Max Weber wrote his best-known work after he recovered from a period of serious mental illness near the turn of the twentieth century. After he recovered, his work transitioned from enthusiastically capitalist and liberal in the tradition of Adam Smith and John Stuart Mill to much more skeptical of the down-sides of modernization, more similar to the thinking of Nietzsche and Freud. In his first major work, The Protestant Ethic and the Spirit of Capitalism, Weber argues that the Protestant faith, especially Luther's notion of "calling" and the Calvinist belief in predestination set the stage for the emergence of the capitalist spirit. With his more complex understanding of the causes of capitalism, Weber accounts for the motivations of capitalists and the spirit of capitalism and rationalization in ways that Marx does not.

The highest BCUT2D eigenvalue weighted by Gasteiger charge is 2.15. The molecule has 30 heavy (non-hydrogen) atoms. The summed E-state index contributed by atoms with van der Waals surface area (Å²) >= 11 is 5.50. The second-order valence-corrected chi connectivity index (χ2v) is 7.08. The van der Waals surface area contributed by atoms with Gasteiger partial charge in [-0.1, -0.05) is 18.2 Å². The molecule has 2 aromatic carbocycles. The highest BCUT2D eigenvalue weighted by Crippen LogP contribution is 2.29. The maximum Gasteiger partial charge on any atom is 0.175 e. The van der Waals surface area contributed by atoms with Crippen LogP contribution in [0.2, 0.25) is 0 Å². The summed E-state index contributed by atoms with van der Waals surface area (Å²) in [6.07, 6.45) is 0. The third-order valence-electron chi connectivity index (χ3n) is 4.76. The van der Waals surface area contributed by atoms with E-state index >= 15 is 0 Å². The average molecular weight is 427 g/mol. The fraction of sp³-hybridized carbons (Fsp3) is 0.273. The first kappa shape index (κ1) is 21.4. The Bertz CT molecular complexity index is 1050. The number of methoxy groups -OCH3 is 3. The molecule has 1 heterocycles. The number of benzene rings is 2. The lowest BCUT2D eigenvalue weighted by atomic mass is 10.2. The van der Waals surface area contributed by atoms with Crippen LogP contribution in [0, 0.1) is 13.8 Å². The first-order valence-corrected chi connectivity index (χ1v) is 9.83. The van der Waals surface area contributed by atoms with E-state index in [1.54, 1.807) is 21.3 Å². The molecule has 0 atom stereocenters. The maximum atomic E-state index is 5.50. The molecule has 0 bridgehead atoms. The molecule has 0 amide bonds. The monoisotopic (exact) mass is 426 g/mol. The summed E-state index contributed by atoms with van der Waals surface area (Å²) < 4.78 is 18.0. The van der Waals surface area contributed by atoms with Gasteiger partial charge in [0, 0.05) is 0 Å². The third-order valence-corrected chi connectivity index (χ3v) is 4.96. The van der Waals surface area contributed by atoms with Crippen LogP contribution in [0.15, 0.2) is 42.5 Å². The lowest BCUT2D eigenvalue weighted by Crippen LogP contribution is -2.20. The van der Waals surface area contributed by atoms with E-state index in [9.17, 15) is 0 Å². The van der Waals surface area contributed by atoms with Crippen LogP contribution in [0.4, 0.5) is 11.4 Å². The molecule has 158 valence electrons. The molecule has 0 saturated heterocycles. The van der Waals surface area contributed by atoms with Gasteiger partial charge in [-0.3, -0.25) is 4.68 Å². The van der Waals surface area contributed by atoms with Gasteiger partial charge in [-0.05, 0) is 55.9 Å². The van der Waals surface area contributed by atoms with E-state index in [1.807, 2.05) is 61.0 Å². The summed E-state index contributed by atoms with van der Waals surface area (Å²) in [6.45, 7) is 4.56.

Weber, The Protestant Ethic and the Spirit of Capitalism, pp. 35-154
This course provides an overview of major works of social thought from the beginning of the modern era through the 1920s. Attention is paid to social and intellectual contexts, conceptual frameworks and methods, and contributions to contemporary social analysis. Writers include Hobbes, Locke, Rousseau, Montesquieu, Adam Smith, Marx, Weber, and Durkheim.
This Yale College course, taught on campus twice per week for 50 minutes, was recorded for Open Yale Courses in Fall 2009.